Diamon attempts to disprove the claim that IRV always results in a winner selected by a majority by pointing to Michael Brennan's 46% support in the Portland mayoral race. In the traditional system voters can make but one selection in any particular election. There may be 15 options from which to choose, but each voter can select but one. In IRV voters can say something about all 15. In the Portland mayoral election not everyone ranked all 15 candidates and so Brennan was left off of many ballots. But counting against him the votes of those who could have but chose not to rank Brennan or just forgot to is like counting the votes of those who do not vote at all. A one-selection-only election is not invalidated because only 46% of those eligible to participate cast ballots; and IRV is not fatally flawed because only 46% rank a particular candidate. In both cases the problem is the electorate, not the system. And when the final votes were counted Brennan was credited with getting 55%.

Even if Diamon's argument has a grain of truth in it his sarcasm obscures a greater truth. Without IRV in a 15-way race the winner might get no more than 10% of the vote. In actual practice Brennan had but 26.5% after the first tabulation. Being able to say that Brennan was supported by even 46% is a major improvement over either 10% or 26%.

IRV addresses the phenomenon of defensive voting in OSO elections — people voting not for what they want but against what they do not want. Mention the Green Party and people accuse Ralph Nader of helping Bush get elected in 2000 — and vow to never again contribute to a vote getting split. Small party candidates, under-funded independents, recently in Maine even Democrats are being looked at as spoilers who should not be supported. The biggest objection to third parties is not their ideology but that voting for someone who "can't win" might allow the election of the very one most not-wanted — the Nader effect And so people who actually liked Jill Stein voted for Barrack Obama because they really DISliked Mitt Romney; people who liked Cynthia Dill voted for Angus King because they disliked Charlie Summers. In IRV people are free to vote for Jill Stein or Ron Paul or Libby Mitchell without calamitous consequences as long as they also say who they prefer second, third, etc.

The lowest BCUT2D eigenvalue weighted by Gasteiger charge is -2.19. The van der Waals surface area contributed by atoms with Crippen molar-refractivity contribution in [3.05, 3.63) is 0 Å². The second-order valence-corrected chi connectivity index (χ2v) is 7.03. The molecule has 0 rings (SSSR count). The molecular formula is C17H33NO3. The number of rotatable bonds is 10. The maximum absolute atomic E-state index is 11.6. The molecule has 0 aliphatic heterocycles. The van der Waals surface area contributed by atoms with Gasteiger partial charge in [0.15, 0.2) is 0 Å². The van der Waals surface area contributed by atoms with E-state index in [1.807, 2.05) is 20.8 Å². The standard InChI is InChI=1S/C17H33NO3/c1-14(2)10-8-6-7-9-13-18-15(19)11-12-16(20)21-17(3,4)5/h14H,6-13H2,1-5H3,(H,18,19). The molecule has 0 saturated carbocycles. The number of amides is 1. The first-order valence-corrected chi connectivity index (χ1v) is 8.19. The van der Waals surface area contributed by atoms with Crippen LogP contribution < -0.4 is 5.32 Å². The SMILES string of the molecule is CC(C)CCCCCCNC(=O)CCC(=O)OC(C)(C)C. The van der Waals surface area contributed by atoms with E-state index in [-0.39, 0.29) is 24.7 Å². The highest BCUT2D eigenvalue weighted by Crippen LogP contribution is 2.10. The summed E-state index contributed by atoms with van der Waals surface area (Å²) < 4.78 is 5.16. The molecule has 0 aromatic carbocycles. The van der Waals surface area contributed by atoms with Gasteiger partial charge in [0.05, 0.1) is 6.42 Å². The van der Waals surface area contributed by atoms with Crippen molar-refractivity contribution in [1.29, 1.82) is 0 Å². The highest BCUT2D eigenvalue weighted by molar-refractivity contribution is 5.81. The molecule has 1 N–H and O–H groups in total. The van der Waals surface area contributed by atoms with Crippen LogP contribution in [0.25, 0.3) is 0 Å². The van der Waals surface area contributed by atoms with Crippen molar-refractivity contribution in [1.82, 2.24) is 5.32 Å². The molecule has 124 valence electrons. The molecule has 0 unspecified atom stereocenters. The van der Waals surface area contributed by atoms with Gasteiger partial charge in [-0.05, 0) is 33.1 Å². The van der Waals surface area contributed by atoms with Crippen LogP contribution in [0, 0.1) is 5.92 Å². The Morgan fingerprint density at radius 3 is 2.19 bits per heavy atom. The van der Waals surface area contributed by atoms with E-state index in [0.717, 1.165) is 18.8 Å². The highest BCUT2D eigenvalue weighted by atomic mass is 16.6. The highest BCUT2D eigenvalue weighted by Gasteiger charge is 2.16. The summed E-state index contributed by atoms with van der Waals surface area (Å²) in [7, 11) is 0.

This in turn can lead to more healthy outcomes. First, the true measure of support is revealed. It may turn out that Green Party or Libertarian candidates have not just 5% present support but 20% present support, 15% of which never gets cast when people have to vote defensively. When voters see that voting for a Green does not directly contribute to the election of a Republican (or voting for a Libertarian does not lead to the election of a tax-and-spend Democrat) voters are empowered to vote their hopes, not their fears. As previously "fringe" candidates gain traction they get more attention from the media and voters and start getting taken seriously, as they should be. When the will of the people is the goal of an election, the will is better served when the people have more from which to chose. It may turn out that a majority are still happy with the two big parties and little will change. However, it may turn out that a critical mass actually prefers a "fringe" candidate quite a bit when it is safe to express that preference, something almost impossible to realize in OSO elections. And in learning this, in time we have a better chance of ending up with leaders acceptable to a majority, rather than time after time getting someone acceptable only to the largest block of a fractured electorate (LePage), or someone seen as the lesser of evils, as the beneficiaries of defensive voting are often called.

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